Obierika was a man who thought about things. When the will of the goddess had been done, he sat down in his obi and mourned his friend's calamity. Why should a man suffer so grievously for an offence he had committed inadvertently? But although he thought for a long time he found no answer. He was merely led into greater complexities. He remembered his wife's twin children, whom he had thrown away. What crime had they committed? The Earth had decreed that they were an offence on the land and must be destroyed. And if the clan did not exact punishment for an offence against the great goddess, her wrath was loosed on all the land and not just on the offender. As the elders said, if one finger brought oil it soiled the others.”


Note: The passage says that it was almost dark and a dead man's body would soon be put into the earth. People were dancing to say goodbye and guns shot bullets up into the air. Then Okonkwo's gun did not work well. It broke into pieces, and one piece killed the dead man's sixteen-year-old son.


 People did not know what to do. People often died, but nothing like this had happened before.


Okonkwo had to leave the village. The earth goddess would be angry about Okonkwo killing someone in his own village. Because Okonkwo had not planned to kill the boy, his crime (his act against the law) had been an accident. His crime had been a female crime. Okonkwo could come back to the village in seven years.


Okonkwo's family cried. Okonkwo got his things. Obierika and other friends helped and carried Okonkwo's yams to Obierika's barn. Very early in the morning, Okonkwo and his family went to Mbanta, the little village where Okonkwo had been born.


Men set fire to Okonkwo's houses and barn and killed his animals. They did this for the earth goddess, not because they did not like Okonkwo. His greatest friend, Obierika, was with them. They had to clean the land which Okonkwo had polluted with the blood of a clansman, a person from his own village.


Obierika thought about things. He did not understand why bad things had to happen to a man who had accidentally killed someone. He could not find an answer. He remembered that he had thrown away his wife's twin children, but the children had done nothing bad. The Earth had said they must be killed. The people had to do what the great goddess wanted, or bad things would happen to all of them. The elders said, if one finger brought oil it soiled the others.”


To answer Questions 22-25, please read the following character analysis excerpt about Okonkwo in Chinua Achebe’s Things Fall Apart. Choose the best responses to the prompts next to the passage. There is one and only one correct answer to each prompt.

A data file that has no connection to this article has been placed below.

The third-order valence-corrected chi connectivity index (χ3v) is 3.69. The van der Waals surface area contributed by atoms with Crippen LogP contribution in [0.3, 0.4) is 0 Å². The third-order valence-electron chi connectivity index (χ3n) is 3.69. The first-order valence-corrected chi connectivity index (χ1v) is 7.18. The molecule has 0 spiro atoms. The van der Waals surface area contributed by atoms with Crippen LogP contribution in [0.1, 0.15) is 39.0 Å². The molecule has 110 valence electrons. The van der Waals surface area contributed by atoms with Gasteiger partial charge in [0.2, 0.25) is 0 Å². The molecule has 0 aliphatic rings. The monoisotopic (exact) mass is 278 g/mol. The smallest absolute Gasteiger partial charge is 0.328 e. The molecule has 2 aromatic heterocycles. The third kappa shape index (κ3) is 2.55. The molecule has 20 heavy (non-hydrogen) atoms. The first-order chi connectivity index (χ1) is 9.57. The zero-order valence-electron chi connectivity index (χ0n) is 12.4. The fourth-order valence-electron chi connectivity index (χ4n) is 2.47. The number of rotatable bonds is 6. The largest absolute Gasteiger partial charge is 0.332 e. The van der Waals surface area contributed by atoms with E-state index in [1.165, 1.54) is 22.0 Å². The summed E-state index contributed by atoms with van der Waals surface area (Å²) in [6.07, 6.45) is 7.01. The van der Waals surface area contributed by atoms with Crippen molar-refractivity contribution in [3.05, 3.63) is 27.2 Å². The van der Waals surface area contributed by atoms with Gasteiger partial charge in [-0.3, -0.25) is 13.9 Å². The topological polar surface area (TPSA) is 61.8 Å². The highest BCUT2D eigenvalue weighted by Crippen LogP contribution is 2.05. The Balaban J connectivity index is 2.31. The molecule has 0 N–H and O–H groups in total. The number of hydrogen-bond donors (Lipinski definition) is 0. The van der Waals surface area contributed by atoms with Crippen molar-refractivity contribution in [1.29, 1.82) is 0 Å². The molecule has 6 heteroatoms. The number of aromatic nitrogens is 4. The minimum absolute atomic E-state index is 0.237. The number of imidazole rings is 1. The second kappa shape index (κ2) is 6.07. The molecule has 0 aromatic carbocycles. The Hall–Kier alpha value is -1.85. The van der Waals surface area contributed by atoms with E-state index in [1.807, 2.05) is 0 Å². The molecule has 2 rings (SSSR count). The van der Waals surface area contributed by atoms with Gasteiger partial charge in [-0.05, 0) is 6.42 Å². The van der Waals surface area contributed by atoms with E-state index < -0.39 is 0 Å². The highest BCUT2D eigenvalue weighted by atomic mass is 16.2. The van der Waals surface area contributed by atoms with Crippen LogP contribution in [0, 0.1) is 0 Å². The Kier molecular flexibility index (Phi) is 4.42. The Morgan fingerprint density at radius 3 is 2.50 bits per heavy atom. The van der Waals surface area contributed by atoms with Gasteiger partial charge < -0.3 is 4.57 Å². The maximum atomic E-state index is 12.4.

The protagonist of Things Fall Apart, Okonkwo is also considered a tragic hero. A tragic hero holds a position of power and prestige, chooses his course of action, possesses a tragic flaw, and gains awareness of circumstances that lead to his fall. Okonkwo's tragic flaw is his fear of weakness and failure.


In his thirties, Okonkwo is a leader of the Igbo community of Umuofia. Achebe describes him as "tall and huge" with "bushy eyebrows and [a] wide nose [that gives] him a very severe look." When Okonkwo walks, his heels barely touch the ground, like he walks on springs, "as if he [is] going to pounce on somebody." Okonkwo "stammers slightly" and his breathing is heavy.


Okonkwo is renowned as a wrestler, a fierce warrior, and a successful farmer of yams (a "manly" crop). He has three wives and many children who live in huts on his compound. Throughout his life, he wages a never ending battle for status; his life is dominated by the fear of weakness and failure. He is quick to anger, especially when dealing with men who are weak, lazy debtors like his father. However, Okonkwo overcompensates for his father's womanly (weak) ways, of which he is ashamed, because he does not tolerate idleness or gentleness. Even though he feels inward affection at times, he never portrays affection toward anyone. Instead, he isolates himself by exhibiting anger through violent, stubborn, irrational behavior. Okonkwo demands that his family work long hours despite their age or limited physical stamina, and he nags and beats his wives and son, Nwoye, who Okonkwo believes is womanly like his father, Unoka.


Okonkwo is impulsive; he acts before he thinks.

Consequently, Okonkwo offends the Igbo people and their traditions as well as the gods of his clan. Okonkwo is advised not to participate in the murder of Ikefemuna, but he actually kills Ikefemuna because he is "afraid of being thought weak."


Chua, John, and Suzanne Pavlos. CliffsNotes on Things Fall Apart. 28 Mar 2017 </literature/t/things-fall-apart/book-summary>.


Note: The passage says that Okonkwo is the protagonist (the most important character) in Things Fall Apart. He is a tragic hero, a person with power who does things because he has a tragic flaw (a sad weakness). Okonkwo's tragic flaw is his fear of weakness and failure. Okonkwo is a successful farmer, but he is also a big, angry man who hits his wives and his son because he does not want to look weak.

Okonkwo is impulsive. (This means that he acts before he thinks.) Okonkwo makes his people and his gods angry. He kills Ikefemuna because he is "afraid of being thought weak."



For Questions 1-10, please mark the letter of the correct definition of the given vocabulary word.